Pharmacy Technician

Pharmacy technicians help licensed pharmacists prepare prescription medications, provide customer service and perform administrative duties within a pharmacy setting. Working under the supervision of a licensed pharmacist, pharmacy technicians are often the first line of customer service in a retail pharmacy, receiving prescription requests from customers. Duties may also include customer service, operating a cash register, inventory control, counting or pouring out medicines, or traveling to pick up or transport supplies. At the hospital, pharmacy technicians work in both inpatient and outpatient services, and work in distributing medicines, business support, mixing IV compounds, purchasing, inventory control, and supervision and leadership roles.

Woman at pharmacy counter

Jackson College Offers the following degree options:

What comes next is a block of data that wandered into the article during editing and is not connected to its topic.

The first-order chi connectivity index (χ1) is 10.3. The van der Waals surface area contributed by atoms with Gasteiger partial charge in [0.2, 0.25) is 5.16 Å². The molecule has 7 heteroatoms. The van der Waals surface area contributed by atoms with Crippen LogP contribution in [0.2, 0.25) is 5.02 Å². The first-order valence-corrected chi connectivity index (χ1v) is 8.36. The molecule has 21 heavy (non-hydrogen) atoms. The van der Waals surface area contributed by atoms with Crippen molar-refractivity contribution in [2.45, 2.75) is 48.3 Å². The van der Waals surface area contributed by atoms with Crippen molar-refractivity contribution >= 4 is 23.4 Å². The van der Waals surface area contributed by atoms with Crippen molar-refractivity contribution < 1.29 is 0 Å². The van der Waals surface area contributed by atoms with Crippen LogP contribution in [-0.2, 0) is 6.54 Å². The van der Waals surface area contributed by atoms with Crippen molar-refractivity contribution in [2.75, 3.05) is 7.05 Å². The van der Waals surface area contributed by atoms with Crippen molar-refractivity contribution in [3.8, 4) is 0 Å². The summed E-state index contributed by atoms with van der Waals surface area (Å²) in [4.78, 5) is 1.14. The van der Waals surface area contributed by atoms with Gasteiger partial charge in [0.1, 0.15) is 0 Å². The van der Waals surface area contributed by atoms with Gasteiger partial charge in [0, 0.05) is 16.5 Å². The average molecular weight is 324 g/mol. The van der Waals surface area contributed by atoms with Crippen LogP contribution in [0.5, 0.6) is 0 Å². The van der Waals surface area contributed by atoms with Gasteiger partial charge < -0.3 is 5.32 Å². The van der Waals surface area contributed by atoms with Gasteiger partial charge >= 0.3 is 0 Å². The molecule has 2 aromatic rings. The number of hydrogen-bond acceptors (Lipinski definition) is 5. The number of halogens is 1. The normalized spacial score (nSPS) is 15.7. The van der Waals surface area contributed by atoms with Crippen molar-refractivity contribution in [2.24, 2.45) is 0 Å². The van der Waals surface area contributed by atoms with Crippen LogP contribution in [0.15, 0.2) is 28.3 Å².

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Many pharmacy technicians learn their job through on-the-job training. More and more, however, pharmacies are seeking candidates who have a college credential, those who are qualified technicians who can work in the pharmacy and be proficient in the “soft skills” of the job, customer service, professionalism, communication, good attendance and more. Jackson College offers a concentration for students.

Upon successful completion, students are prepared to take the Pharmacy Technician Certification Board (PTCB Exam), a National Certification Exam.

Job Opportunities

Pharmacy technicians often work in retail pharmacies, while some will work in hospital pharmacy settings.


Pharmacy technicians earn hourly wages, which average about $13-$15 per hour.

Career Outlook

Demand for pharmacy technicians is expected to increase by more than 20 percent in the next few years, with numerous job opportunities available.